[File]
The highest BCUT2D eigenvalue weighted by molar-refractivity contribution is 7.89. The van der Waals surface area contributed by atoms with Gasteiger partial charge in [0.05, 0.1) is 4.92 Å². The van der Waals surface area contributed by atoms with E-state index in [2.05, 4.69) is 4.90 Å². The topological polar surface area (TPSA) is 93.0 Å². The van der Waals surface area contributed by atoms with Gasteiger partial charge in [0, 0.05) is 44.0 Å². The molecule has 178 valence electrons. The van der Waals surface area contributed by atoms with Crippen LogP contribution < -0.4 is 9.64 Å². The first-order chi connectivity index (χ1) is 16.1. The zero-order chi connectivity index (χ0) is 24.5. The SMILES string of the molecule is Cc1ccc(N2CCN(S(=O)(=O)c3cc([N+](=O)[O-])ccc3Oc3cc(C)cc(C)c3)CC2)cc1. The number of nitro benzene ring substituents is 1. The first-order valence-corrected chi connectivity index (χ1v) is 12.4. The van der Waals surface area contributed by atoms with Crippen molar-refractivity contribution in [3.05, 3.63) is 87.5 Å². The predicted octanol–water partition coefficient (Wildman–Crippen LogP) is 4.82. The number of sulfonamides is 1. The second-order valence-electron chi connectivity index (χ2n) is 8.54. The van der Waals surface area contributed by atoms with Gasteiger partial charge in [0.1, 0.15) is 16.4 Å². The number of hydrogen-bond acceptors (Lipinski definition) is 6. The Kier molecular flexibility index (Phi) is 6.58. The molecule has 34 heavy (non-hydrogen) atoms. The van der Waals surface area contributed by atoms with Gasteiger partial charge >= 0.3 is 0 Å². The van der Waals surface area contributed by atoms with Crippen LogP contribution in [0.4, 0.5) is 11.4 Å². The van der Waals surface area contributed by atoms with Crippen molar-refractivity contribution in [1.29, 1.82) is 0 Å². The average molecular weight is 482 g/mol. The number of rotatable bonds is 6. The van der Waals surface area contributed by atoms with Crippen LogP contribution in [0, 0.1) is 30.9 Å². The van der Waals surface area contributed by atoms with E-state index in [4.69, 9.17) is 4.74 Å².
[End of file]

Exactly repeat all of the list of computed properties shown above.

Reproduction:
The highest BCUT2D eigenvalue weighted by molar-refractivity contribution is 7.89. The van der Waals surface area contributed by atoms with Gasteiger partial charge in [0.05, 0.1) is 4.92 Å². The van der Waals surface area contributed by atoms with E-state index in [2.05, 4.69) is 4.90 Å². The topological polar surface area (TPSA) is 93.0 Å². The van der Waals surface area contributed by atoms with Gasteiger partial charge in [0, 0.05) is 44.0 Å². The molecule has 178 valence electrons. The van der Waals surface area contributed by atoms with Crippen LogP contribution < -0.4 is 9.64 Å². The first-order chi connectivity index (χ1) is 16.1. The zero-order chi connectivity index (χ0) is 24.5. The SMILES string of the molecule is Cc1ccc(N2CCN(S(=O)(=O)c3cc([N+](=O)[O-])ccc3Oc3cc(C)cc(C)c3)CC2)cc1. The number of nitro benzene ring substituents is 1. The first-order valence-corrected chi connectivity index (χ1v) is 12.4. The van der Waals surface area contributed by atoms with Crippen molar-refractivity contribution in [3.05, 3.63) is 87.5 Å². The predicted octanol–water partition coefficient (Wildman–Crippen LogP) is 4.82. The number of sulfonamides is 1. The second-order valence-electron chi connectivity index (χ2n) is 8.54. The van der Waals surface area contributed by atoms with Gasteiger partial charge in [0.1, 0.15) is 16.4 Å². The number of hydrogen-bond acceptors (Lipinski definition) is 6. The Kier molecular flexibility index (Phi) is 6.58. The molecule has 34 heavy (non-hydrogen) atoms. The van der Waals surface area contributed by atoms with Gasteiger partial charge >= 0.3 is 0 Å². The van der Waals surface area contributed by atoms with Crippen LogP contribution in [0.4, 0.5) is 11.4 Å². The van der Waals surface area contributed by atoms with Crippen molar-refractivity contribution in [1.29, 1.82) is 0 Å². The average molecular weight is 482 g/mol. The number of rotatable bonds is 6. The van der Waals surface area contributed by atoms with Crippen LogP contribution in [0, 0.1) is 30.9 Å². The van der Waals surface area contributed by atoms with E-state index in [4.69, 9.17) is 4.74 Å².